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Spiders and referral information

     
1:32 pm on Dec 14, 2007 (gmt 0)

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In one of the old threads (from 2004) [webmasterworld.com], I found a quote for jdMorgan saying:

That only works if there is one and only one link to your page. Otherwise, they'd have to re-fetch your page every time they found a link to it in order to "give you a chance" to reject each and every incoming link referrer...

That's why spiders don't do this. They work from a database that may contain dozens to tens of thousands of link referrers to your one page. How would they know which one you won't like without trying all of them? :(

This is an interesting point, however I am not sure i understand completely the logic behind it. Wouldn't it actually be beneficial to have the referrer info from spider visits? Googlebot will fetch my page every time it finds a link to my site (will it?). It will not index or cache it each time but it will visit. What would be a logical problem with spiders passing referral information?

1:39 pm on Dec 14, 2007 (gmt 0)

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> Googlebot will fetch my page every time it finds a link to my site (will it?)

No, it almost certainly will not re-refetch your page every time... What if your site was CNN or Amazon.com, with hundreds of thousands of incoming links to your homepage? It would make no sense to re-fetch the homepage every time one of those links (many of them stale) was found.

Google and the others are not going to want to pay for that wasted bandwidth either, and you can be sure they de-duplicate their URL lists to save bandwidth, money, and time.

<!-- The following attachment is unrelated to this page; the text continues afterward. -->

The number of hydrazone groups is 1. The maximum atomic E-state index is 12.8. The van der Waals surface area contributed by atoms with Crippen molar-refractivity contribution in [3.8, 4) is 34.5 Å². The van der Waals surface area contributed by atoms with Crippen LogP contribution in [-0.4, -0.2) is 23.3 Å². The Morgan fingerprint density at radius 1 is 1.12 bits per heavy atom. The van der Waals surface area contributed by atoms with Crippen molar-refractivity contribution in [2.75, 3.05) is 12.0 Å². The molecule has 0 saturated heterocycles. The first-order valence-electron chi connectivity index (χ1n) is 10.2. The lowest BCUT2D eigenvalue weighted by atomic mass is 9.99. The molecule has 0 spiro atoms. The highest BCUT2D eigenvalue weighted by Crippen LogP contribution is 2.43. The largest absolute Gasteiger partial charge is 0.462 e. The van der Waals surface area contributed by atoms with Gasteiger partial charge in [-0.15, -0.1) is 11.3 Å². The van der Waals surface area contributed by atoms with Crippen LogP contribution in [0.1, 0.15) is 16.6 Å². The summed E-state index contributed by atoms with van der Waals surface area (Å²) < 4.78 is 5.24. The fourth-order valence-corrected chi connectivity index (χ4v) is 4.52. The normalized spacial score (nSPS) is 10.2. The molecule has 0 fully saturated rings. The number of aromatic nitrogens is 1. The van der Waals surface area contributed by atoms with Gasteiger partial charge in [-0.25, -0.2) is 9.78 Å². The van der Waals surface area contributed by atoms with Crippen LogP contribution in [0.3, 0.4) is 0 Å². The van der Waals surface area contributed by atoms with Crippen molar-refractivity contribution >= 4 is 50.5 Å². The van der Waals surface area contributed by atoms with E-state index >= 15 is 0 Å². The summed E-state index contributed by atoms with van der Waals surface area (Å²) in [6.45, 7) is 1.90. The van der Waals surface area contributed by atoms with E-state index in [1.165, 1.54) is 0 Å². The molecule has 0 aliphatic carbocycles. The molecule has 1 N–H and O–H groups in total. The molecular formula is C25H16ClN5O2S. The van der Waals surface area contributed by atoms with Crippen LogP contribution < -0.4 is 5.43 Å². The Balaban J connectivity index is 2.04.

Jim

1:51 pm on Dec 14, 2007 (gmt 0)

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so how do they decide which links are they going to use to visit my site? and where are daily 20-30 (or 200-300) Googlebot visits to my site coming from? every time from the same link?
2:30 am on Dec 21, 2007 (gmt 0)

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The Google system has many parts.

One part parses previously cached pages and adds newly discovered URLs found in those pages to the list of URLs to fetch.

Another part of the system uses that list to fetch the content of those URLs.

The system is NOT like a browser, directly following links from page to page and site to site.

The system fetches the pages working from a pre-compiled list of pages to collect.

They are not interested in "using particular links to visit a site", they are interested in fetching the content from as many URLs as possible.

3:13 am on Dec 21, 2007 (gmt 0)

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But to add to that to address one aspect of the question, Google uses thousands of hosts in possibly hundreds of datacenters for spidering, and these are not always in perfect synchronization; Therefore you will indeed see multiple fetches, even though these machines may all be working from the same de-duplicated list of URLs. However, you will usually not see fetches for the same page from the same (or similar) IP address, unless a crawl is restarted due to a problem.

This "many-servers" aspect is also the reason why you may often get different search results from hour to hour or even from minute to minute; Google uses round-robin load-balancing DNS, so your first search may be handled in Chicago, and your second search by a server in San Diego. If these machines are not working from the same index, you may see different search results -- different pages listed in different order.

Jim

 

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